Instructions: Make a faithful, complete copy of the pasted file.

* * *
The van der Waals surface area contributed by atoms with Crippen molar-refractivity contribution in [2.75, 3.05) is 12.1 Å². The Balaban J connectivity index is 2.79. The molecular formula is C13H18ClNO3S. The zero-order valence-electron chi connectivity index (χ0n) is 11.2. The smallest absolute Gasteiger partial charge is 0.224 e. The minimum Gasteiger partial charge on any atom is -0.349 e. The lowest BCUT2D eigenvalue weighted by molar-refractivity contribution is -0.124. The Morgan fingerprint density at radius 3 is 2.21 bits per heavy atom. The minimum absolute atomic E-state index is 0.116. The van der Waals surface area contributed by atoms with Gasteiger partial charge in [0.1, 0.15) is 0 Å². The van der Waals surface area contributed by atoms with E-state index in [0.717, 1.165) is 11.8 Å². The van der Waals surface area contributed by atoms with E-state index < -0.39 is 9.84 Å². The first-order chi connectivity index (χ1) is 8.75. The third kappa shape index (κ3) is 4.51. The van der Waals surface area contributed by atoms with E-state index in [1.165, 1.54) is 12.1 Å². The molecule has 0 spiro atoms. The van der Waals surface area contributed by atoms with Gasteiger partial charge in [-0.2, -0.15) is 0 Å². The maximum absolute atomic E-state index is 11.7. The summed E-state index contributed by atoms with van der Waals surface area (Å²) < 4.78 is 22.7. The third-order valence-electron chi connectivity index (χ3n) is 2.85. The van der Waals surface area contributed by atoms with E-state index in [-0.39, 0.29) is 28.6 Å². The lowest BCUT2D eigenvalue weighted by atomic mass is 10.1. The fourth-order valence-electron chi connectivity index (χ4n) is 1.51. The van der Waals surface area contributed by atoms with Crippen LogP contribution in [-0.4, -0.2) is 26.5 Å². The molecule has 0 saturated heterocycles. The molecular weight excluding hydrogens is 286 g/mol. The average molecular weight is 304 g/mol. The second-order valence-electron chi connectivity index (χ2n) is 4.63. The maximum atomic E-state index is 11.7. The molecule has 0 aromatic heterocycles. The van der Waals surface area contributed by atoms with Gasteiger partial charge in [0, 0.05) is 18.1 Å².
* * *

The van der Waals surface area contributed by atoms with Crippen molar-refractivity contribution in [2.75, 3.05) is 12.1 Å². The Balaban J connectivity index is 2.79. The molecular formula is C13H18ClNO3S. The zero-order valence-electron chi connectivity index (χ0n) is 11.2. The smallest absolute Gasteiger partial charge is 0.224 e. The minimum Gasteiger partial charge on any atom is -0.349 e. The lowest BCUT2D eigenvalue weighted by molar-refractivity contribution is -0.124. The Morgan fingerprint density at radius 3 is 2.21 bits per heavy atom. The minimum absolute atomic E-state index is 0.116. The van der Waals surface area contributed by atoms with Gasteiger partial charge in [0.1, 0.15) is 0 Å². The van der Waals surface area contributed by atoms with E-state index in [0.717, 1.165) is 11.8 Å². The van der Waals surface area contributed by atoms with E-state index < -0.39 is 9.84 Å². The first-order chi connectivity index (χ1) is 8.75. The third kappa shape index (κ3) is 4.51. The van der Waals surface area contributed by atoms with E-state index in [1.165, 1.54) is 12.1 Å². The molecule has 0 spiro atoms. The van der Waals surface area contributed by atoms with Gasteiger partial charge in [-0.2, -0.15) is 0 Å². The maximum absolute atomic E-state index is 11.7. The summed E-state index contributed by atoms with van der Waals surface area (Å²) < 4.78 is 22.7. The third-order valence-electron chi connectivity index (χ3n) is 2.85. The van der Waals surface area contributed by atoms with E-state index in [-0.39, 0.29) is 28.6 Å². The lowest BCUT2D eigenvalue weighted by atomic mass is 10.1. The fourth-order valence-electron chi connectivity index (χ4n) is 1.51. The van der Waals surface area contributed by atoms with Crippen LogP contribution in [-0.4, -0.2) is 26.5 Å². The molecule has 0 saturated heterocycles. The molecular weight excluding hydrogens is 286 g/mol. The average molecular weight is 304 g/mol. The second-order valence-electron chi connectivity index (χ2n) is 4.63. The maximum atomic E-state index is 11.7. The molecule has 0 aromatic heterocycles. The van der Waals surface area contributed by atoms with Gasteiger partial charge in [0, 0.05) is 18.1 Å².